Schilsky offered this support for the necessity of the advancement of cancer research: “The fastest way to improve access to new cancer treatments for all patients is the timely completion of well-designed, definitive clinical trials that provide evidence of the safety and effectiveness of a new drug and lead to marketing approval.”1 To achieve this goal, the inclusion of placebo control may be necessary in some circumstances.


Ethical concerns about placebos have existed for as long as they have been in use. It is important that the use of placebos be disclosed to all study participants upon entry into a clinical trial.1 Because clinical trials use human subjects, there must be a balance of science, ethics, and human protection.4 When there is no standard treatment, the use of a placebo is typically accepted. However, in placebo-controlled trials, ethical concerns arise when an effective treatment exists.2 If a placebo increases the risk of the control group’s having an adverse outcome, such as death, irreversible illness, disability, or other injuries, it should not be used.1 If a highly effective or potentially curative treatment is available, the use of placebo is considered unethical.1

“The bottom line is that there are no ‘ethical considerations’ when placebos are used appropriately in cancer clinical trials,” said Lisa Schulmeister, MN, RN, FAAN, in an interview with Oncology Nursing News®. “The important thing is that a placebo is not being compared to known effective cancer treatment. They are being used alone in symptom management trials. They’re being used alone when there is no known effective treatment. They’re being used in conjunction with known effective treatment.”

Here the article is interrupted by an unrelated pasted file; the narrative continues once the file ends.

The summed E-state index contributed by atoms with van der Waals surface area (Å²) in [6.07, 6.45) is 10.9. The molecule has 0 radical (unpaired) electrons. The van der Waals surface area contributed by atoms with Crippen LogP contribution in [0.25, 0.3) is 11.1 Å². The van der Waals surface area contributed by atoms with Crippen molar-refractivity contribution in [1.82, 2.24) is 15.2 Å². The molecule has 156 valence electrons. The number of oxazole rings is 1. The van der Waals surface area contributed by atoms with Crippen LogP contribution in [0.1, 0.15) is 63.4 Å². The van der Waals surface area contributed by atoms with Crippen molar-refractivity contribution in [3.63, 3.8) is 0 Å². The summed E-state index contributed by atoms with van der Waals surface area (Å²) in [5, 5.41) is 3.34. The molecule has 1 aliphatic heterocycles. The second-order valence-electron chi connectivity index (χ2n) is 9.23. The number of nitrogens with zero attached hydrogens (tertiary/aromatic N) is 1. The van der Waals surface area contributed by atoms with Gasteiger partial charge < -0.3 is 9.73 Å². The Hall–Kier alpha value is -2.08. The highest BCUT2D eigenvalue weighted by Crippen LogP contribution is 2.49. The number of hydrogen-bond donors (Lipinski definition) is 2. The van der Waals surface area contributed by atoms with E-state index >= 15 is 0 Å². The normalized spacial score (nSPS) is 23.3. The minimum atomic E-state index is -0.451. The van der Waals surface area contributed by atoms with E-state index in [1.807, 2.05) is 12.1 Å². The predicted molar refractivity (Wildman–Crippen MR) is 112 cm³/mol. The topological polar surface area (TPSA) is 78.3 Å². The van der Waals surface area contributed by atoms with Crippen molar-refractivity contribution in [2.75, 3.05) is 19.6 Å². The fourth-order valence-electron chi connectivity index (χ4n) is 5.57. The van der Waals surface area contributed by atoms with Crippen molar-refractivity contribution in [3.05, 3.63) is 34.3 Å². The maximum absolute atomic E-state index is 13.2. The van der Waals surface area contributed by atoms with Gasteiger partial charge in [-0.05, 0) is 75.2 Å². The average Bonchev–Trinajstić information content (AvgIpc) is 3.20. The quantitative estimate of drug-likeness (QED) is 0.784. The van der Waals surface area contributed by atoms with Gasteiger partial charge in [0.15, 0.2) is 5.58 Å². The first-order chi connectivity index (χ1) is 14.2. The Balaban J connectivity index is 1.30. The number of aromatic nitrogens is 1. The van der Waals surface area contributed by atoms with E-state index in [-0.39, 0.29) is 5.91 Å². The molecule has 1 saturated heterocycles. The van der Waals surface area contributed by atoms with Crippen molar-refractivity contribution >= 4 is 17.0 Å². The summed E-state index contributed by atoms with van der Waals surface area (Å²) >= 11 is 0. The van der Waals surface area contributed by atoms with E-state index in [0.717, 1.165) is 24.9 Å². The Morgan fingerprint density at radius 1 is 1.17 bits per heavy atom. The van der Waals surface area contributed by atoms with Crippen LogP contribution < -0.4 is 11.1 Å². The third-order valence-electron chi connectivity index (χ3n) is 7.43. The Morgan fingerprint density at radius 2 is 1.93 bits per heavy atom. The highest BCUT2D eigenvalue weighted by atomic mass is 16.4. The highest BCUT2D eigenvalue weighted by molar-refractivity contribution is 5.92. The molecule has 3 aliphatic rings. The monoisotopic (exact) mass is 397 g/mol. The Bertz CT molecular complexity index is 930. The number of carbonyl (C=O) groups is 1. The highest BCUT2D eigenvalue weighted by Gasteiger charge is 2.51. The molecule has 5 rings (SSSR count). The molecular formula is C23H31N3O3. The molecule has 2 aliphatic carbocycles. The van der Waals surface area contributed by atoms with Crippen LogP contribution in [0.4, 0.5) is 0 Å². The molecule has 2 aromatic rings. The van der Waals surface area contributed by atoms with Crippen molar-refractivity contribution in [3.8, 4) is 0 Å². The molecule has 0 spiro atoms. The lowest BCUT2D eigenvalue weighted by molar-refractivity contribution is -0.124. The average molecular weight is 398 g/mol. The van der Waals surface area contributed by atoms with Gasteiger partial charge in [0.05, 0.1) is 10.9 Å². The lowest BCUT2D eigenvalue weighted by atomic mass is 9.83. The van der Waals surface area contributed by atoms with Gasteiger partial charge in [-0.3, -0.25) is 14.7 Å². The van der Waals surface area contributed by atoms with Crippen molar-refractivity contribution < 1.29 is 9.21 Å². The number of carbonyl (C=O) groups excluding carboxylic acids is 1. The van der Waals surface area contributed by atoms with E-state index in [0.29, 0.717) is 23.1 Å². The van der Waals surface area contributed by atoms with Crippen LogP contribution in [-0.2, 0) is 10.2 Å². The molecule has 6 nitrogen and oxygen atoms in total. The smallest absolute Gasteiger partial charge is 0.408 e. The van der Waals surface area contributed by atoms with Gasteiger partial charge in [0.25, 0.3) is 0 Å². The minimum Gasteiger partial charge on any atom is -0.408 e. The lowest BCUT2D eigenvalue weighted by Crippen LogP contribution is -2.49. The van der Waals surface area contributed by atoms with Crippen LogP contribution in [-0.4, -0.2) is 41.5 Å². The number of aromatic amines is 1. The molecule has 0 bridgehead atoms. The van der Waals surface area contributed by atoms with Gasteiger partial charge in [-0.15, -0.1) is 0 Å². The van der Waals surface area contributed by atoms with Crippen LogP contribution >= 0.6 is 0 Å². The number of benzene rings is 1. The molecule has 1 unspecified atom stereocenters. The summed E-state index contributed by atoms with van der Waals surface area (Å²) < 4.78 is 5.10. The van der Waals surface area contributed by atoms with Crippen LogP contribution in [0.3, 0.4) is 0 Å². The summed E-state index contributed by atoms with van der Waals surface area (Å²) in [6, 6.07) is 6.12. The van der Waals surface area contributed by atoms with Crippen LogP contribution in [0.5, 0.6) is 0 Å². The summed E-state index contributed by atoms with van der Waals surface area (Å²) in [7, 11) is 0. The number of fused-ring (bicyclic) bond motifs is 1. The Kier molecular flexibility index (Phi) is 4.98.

The increased use of placebos in oncology makes it important for nurses to familiarize themselves with how they are used. Patients may have misconceptions about placebos in clinical trials, and it is a nurse’s role to provide education about them. Schulmeister also says that nurses need to reinforce the importance of noting and reporting side effects during a trial. If patients have questions or concerns regarding the use of placebo in a clinical study, nurses should contact the research coordinator or primary investigator for more information and support. They can also refer patients to their informed consent document, which should clearly explain the purpose of the study and any placebo use.

Melissa Mills, BSN, RN, CCM, MHA, is a freelance healthcare writer and owner of the website makingspace.company. She has been a registered nurse for 20 years and is passionate about case management, nursing leadership, and finding the right care for patients in every setting.


  • Milestones in cancer research and discovery. National Cancer Institute website. cancer.gov/research/progress/250-years-milestones. Published January 21, 2015. Accessed June 14, 2018.
  • Placebos in cancer clinical trials. Cancer.Net website. cancer.net/research-and-advocacy/clinical-trials/placebos-cancer-clinical-trials. Published April 2018. Accessed June 8, 2018.
  • Misra S. Randomized double blind placebo control studies, the “gold standard” in intervention based studies. Indian J Sex Transm Dis. 2012;33(2):131-134. doi: 10.4103%2F0253-7184.102130.
  • Gupta U, Verma M. Placebo in clinical trials. Perspect Clin Res. 2013;4(1):49-52. doi: 10.4103/2229-3485.106383.
  • Millum J, Grady C. The ethics of placebo-controlled trials: methodological justifications. Contemp Clin Trials. 2013;36(2):510-514. doi: 10.1016/j.cct.2013.09.003.